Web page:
Denial comes in many flavors. One of the more interesting forms of denial is exhibited by those sellers who are completely oblivious to the price crash. Either these people are completely ignorant to what is happening, or they are willfully ignorant and believe the problems all around them do not apply to their property. If I had to guess, I would lean toward willful ignorance as the most likely explanation.
The market for mid- to high-end homes is like playing the lottery. There are very few sales occurring at these price points because people are no longer being given huge loans, and they will not be any time soon. With mortgage financing going back to qualifying people for amounts they can afford to pay back with their real income, the only sales at the high end are buyers with enough cash to close the deal. There are very few of these people relative to the number of sellers out there. The few lucky sellers are cashing in a lottery ticket funded by a knife catcher.
The 92603 Zip code shows the extreme dissonance between asking prices and selling prices in today’s market. According to DataQuick, the median sales price in 92603 at the end of March was $638,000. According to Redfin, the median asking price is $2,190,000. Someone explain to me how that is supposed to work.
Let’s employ a bit of logic here. Median sales prices reflect what people are paying in the market. Even with super-low interest rates and plenty of kool aid, buyers in this zip code are only bidding prices up to the low $600s. Buyers are not going to raise bids any time soon because that would require toxic financing which isn’t going to be available, probably ever again. If buyers are unable to raise their bids, sellers must either lower their prices, or there will be no transactions. The extremely light transaction volume reflects this reality.
If there were no distressed sellers in the market, transaction volume could fall to near zero, and prices could stay artificially inflated indefinitely. The current asking prices in the market act like an informal cartel. With the huge incentive to cheat by lowering price to capture a knife catcher, prices would come down eventually, but it would be an agonizingly slow process. However, the reality in our market is that there are large numbers of distressed sellers whose properties will be on the market 6-12 months from now (See The Foreclosure Onslaught Continues for nice graphs). Prices will fall.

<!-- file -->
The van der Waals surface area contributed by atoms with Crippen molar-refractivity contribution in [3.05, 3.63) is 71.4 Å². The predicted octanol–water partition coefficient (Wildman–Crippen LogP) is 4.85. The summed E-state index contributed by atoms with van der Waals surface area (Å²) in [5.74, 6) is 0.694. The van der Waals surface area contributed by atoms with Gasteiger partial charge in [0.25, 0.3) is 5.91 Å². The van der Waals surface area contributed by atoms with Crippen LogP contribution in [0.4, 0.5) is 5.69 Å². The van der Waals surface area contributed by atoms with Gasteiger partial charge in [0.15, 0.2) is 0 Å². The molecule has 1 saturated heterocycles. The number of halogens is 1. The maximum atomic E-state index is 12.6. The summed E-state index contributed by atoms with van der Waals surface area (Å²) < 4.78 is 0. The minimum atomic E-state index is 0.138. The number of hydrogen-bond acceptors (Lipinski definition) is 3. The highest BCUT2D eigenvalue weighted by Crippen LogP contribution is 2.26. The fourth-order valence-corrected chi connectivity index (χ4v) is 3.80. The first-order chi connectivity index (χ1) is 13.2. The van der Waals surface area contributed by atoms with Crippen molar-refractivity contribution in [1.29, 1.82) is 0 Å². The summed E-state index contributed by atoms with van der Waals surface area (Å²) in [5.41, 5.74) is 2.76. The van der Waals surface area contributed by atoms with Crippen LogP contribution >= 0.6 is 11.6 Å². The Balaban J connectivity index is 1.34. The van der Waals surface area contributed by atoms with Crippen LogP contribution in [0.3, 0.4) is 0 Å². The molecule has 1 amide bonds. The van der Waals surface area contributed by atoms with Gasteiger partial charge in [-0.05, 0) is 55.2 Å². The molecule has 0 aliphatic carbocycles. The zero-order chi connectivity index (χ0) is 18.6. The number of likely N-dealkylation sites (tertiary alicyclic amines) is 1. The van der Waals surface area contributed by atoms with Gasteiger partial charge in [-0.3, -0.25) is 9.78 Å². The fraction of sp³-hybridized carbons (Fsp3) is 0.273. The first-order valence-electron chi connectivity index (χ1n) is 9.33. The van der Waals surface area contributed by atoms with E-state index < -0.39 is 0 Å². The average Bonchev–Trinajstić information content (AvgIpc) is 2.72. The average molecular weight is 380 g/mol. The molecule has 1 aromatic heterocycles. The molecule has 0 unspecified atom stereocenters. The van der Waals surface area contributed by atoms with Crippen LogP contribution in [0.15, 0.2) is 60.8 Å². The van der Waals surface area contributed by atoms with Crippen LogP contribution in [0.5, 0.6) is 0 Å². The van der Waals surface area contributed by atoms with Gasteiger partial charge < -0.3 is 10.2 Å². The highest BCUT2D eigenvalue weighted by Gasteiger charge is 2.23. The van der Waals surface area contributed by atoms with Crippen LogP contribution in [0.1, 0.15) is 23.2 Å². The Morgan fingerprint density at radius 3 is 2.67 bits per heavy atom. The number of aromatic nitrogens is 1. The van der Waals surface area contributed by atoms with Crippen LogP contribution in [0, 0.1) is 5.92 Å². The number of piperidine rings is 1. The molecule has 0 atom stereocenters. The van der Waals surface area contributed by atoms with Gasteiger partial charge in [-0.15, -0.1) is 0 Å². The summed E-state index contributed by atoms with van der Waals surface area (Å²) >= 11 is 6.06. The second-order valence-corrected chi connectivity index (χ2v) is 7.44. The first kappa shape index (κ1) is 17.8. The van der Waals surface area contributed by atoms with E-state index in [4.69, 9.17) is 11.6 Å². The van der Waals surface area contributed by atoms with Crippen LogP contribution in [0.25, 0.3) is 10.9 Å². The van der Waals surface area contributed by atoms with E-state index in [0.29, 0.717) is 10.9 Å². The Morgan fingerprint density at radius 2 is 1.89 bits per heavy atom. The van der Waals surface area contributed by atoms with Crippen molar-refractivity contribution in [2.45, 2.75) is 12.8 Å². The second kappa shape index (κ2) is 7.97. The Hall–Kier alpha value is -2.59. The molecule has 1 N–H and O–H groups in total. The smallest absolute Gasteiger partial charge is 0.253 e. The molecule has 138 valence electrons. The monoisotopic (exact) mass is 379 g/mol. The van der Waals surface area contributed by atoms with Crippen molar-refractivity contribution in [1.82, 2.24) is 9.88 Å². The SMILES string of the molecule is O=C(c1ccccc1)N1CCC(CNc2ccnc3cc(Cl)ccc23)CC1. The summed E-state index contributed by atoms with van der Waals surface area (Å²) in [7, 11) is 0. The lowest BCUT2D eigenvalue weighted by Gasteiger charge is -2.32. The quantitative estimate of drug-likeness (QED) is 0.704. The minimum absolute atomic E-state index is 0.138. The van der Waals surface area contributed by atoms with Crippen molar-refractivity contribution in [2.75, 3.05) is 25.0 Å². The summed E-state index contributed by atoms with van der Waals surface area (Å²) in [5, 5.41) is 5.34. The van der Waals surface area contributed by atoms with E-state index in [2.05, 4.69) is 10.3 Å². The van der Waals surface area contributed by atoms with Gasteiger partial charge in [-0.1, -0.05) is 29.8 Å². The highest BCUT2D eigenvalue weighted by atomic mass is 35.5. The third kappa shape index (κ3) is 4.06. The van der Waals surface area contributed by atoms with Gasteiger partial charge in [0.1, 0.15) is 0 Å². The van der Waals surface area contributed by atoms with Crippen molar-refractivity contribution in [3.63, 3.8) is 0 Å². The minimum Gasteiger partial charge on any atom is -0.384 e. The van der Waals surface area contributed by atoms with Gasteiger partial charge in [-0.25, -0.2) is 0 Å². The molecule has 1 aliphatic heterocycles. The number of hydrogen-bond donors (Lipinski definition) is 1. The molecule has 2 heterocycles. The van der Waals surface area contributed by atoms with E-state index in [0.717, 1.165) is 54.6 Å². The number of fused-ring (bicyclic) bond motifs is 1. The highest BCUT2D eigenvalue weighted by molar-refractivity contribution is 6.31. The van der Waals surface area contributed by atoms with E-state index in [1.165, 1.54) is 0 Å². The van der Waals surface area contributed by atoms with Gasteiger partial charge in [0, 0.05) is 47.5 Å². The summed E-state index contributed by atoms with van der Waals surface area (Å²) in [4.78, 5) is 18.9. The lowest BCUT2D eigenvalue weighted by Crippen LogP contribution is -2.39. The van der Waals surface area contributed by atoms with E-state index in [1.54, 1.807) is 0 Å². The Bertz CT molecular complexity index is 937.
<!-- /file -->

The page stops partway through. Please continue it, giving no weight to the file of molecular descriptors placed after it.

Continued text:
Now that all the foreclosure moratoria have been lifted, lenders have been sending out notices of default to all the people who defaulted over the last 6 months who were not entered into the process. Months ago, I wrote a satirical piece titled, Moritorium on Defaults Announced. The point of the writing was to demonstrate the absurdity of foreclosure moratoria. The problem isn’t foreclosures, the problems is borrowers who default. Stopping foreclosures does not stop defaults; what is does do is create a backlog of foreclosures as people default and live in their houses rent free.
If you look at the flowchart above, many properties are at the notice of default stage. In 90 days, most of those borrowers will be given a notice of trustee sale. As soon as 21 days after that, the property may be scheduled for foreclosure auction. Then depending on the backlog of REO and the lenders staffing, these properties will be prepared for sale in the open market. From the time of the notice of default until the property is offered for sale in the open market takes 180 days or more. Since this process was restarted in earnest in April, look for the first of these REOs to hit the market in October.
When you think about it, the lenders really hurt themselves by delaying 6 months. The flood of REO to hit the market this fall and winter could have been arriving on the market today when there are more active buyers. Instead, the REO that should be hitting the market now is going to be added to the numbers due to hit this fall naturally. The result is going to be an enormous influx of supply just as demand is starting to wane due to the end of the prime selling season. Supply will overwhelm demand, and the mid- to high-end market will see a big leg down in pricing just as the low end did during the fall and winter of 2007-2008.
The ARM reset schedule has always shown a 2-year gap between the subprime wave of foreclosures and the second wave from the mid- to high-end foreclosures. The defaults from the second wave began early, and they have been exacerbated by the weak economy. This would have had the effect of shifting this wave forward in time and smoothing it out, but instead, the government and lenders embarked on a program of foreclosure moratoria that pent up this supply into another large wave.
Perhaps on a national level, the moratoria may have helped do some workouts and save a few marginal borrowers with conforming loans, but locally, our jumbo-dominated market with extremely leveraged borrowers is not eligible for these workouts. The ARM reset wave may have been lessened on a national level, but here in California, we will see the full brunt of the second wave of the foreclosure crisis.